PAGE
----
Fishing Report – January 28, 2022


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So far this summer has been fairly standard for fishing – we’ve seen a big variety of fish caught, lots of them just big enough to keep, and with a few impressive catches among them.

The weather bureau talked at the start of summer about the probable onset of La Nina, which brings frequent rains and stormy weather. Well, we’d have to say that they got that right, didn’t they? There are usually just a couple of sunny days, then another period of rain, strong winds and choppy water.

The rains have been regular, but not often heavy enough to flush out the creeks, so the flathead hasn’t been as steady as we’d like over January. We have still been getting the very occasional biggie but they’ve been hard to find lately, although there has been some luck using hard-bodied lures. The water being very warm, fishing for them on the sandflats is not always successful, although that’s where you’ll find them on the cloudy days. The best flathead spots over the past month have been the gutters, especially on a rising tide. That being said, Nev and his family were on the falling tide, using prawns for bait when they got a 45cm flathead near the Ningi Creek marker, as well as a big bream.

As usual, hanging out at the same spots as flathead over summer, are plenty of grunters and flounders. Squid is a versatile bait for the warmer months and is being favoured by grunter bream and tarwhine, especially the squid-head.

Ross used prawns to get himself some flounder, as well as garfish near the oyster leases in Ningi Creek. There should be a good supply of sand whiting, too, but they have been slow to get into the Passage so far. Simon and Rose were targeting them during a recent run-in tide, with live yabbies and a running sinker – a general whiting rig- but no luck. They did catch 13 keepers all up, starting with trevally and bream at the bridge, Moses perch at Banksia Beach and some good dartfish caught while trolling, but what they really wanted was some nice sand whiting…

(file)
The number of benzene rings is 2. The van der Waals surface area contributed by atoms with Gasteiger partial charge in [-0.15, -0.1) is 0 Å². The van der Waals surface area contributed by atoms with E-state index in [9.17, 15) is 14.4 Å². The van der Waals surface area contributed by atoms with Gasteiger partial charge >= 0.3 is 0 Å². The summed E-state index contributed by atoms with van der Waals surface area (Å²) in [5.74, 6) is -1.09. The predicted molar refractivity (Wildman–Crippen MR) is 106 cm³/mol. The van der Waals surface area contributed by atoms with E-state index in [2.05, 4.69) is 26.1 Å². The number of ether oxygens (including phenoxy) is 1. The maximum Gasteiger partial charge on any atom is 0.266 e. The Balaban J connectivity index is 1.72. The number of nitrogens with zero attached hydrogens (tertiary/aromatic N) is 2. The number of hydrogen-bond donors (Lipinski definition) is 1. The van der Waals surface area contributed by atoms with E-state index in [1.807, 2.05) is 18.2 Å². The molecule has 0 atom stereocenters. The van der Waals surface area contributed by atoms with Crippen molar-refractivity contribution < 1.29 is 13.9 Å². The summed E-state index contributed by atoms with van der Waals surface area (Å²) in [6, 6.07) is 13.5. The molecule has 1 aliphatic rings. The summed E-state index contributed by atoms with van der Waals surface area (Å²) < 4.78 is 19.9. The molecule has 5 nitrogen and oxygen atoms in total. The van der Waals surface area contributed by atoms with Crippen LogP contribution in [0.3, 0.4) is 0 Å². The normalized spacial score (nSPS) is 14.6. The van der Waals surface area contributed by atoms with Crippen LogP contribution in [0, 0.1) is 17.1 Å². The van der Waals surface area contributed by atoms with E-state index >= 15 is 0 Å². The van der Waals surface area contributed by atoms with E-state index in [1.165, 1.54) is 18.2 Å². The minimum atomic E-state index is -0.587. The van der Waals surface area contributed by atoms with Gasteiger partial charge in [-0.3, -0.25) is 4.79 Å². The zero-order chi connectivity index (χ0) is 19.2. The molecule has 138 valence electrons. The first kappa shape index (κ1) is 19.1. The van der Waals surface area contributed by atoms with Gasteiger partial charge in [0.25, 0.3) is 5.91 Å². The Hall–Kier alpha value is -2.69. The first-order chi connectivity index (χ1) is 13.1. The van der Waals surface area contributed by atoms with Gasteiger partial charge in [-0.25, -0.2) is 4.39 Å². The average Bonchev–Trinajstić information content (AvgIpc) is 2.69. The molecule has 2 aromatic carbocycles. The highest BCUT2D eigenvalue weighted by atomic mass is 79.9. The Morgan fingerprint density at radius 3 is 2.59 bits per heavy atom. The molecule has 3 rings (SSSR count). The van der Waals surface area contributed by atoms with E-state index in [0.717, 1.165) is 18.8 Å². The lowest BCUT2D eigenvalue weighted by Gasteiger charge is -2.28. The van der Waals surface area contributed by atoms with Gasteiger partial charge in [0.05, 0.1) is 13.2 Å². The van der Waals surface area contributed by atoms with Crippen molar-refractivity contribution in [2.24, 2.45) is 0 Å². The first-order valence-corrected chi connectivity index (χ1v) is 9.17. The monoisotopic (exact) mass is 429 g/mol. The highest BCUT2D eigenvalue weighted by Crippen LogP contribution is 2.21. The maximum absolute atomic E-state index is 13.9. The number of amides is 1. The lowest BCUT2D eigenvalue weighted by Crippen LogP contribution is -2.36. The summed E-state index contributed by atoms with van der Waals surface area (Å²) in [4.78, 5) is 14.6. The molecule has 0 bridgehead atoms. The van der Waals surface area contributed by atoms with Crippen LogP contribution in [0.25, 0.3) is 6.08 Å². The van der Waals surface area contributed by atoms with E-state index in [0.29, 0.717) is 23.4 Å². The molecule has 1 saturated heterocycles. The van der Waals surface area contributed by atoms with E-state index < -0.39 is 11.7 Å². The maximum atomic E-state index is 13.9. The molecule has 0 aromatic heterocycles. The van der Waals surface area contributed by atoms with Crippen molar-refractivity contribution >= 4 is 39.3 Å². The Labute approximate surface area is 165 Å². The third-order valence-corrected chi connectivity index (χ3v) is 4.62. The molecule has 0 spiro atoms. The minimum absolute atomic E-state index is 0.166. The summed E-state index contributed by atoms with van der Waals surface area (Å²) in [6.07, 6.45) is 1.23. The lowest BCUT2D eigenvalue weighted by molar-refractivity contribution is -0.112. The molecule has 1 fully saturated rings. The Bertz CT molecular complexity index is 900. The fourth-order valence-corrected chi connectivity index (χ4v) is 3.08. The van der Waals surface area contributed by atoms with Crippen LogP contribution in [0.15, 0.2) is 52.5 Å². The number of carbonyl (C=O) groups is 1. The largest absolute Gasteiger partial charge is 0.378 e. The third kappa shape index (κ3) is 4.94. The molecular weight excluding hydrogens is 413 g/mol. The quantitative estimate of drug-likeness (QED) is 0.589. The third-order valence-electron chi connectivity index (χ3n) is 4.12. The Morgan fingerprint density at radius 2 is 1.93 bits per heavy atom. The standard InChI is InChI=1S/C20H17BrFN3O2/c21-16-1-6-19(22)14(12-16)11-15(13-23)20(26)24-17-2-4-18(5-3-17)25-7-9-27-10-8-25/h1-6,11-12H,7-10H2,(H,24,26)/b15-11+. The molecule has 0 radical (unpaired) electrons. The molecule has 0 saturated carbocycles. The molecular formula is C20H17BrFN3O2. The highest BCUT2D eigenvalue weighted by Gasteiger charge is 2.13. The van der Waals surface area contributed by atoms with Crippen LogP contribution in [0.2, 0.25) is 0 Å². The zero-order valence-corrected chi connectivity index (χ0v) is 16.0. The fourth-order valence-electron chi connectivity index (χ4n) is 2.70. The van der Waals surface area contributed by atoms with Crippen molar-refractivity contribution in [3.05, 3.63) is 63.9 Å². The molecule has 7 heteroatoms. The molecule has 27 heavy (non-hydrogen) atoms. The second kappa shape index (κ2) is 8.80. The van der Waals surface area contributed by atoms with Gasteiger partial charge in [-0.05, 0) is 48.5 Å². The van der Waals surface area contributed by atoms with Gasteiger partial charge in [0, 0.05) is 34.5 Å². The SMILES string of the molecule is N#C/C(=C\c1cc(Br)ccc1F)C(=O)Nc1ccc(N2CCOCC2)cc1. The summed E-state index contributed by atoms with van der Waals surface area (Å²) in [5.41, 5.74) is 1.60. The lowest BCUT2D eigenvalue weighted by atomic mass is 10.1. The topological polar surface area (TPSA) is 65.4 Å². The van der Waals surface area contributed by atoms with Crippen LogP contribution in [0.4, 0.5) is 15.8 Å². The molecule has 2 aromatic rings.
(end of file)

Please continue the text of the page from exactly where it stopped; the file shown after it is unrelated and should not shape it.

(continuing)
A few bream are being picked up all through the Passage, most of them are only just legal size, but good enough. Near the oyster leases just north of Ningi Creek, you should be able to get some good bream, you could also try north of Toorbul – the mouth of Elimbah Creek has been a good spot. Craig had a good time there and brought in a few bream. He said that prawns were the only bait that the bream were going for. Greg also thought the same when he used prawns to catch three bream, near Shag Island.

These weather conditions are likely to make snapper and sweetlip a bit restless and not so inclined to chase a bait or lure, but we’ve certainly been getting a good share of them in the past few weeks. After the December rains, there were reports of really big snapper in odd places – up at Toorbul and out at Skirmish Point, but you don’t have to go as far as that – from the ripples to White Patch has been doing just as well.

A reminder here: there is a stretch of beach just north of Pacific Harbour – it’s signposted “Kakadu Beach” and is an internationally protected summer resting area for thousands of migratory wading birds. Just off that beach is the location of some specially built oyster-shell cages, which are the basis of a so-far quite successful oyster regeneration project. Please don’t pull up at the beach or anchor close to the oyster project – the migratory birds need space and peace and the oyster cages can be easily damaged by your anchor. Drifting is usually the better way to go, anyway, because it takes you over a lot of underwater structures, which the fish love to hang around!

Crabbing has been pretty good right up in the creeks – Connor, Jack and mates have been getting huge muddies up at Elimbah Creek, using mullet and squid some really big bucks!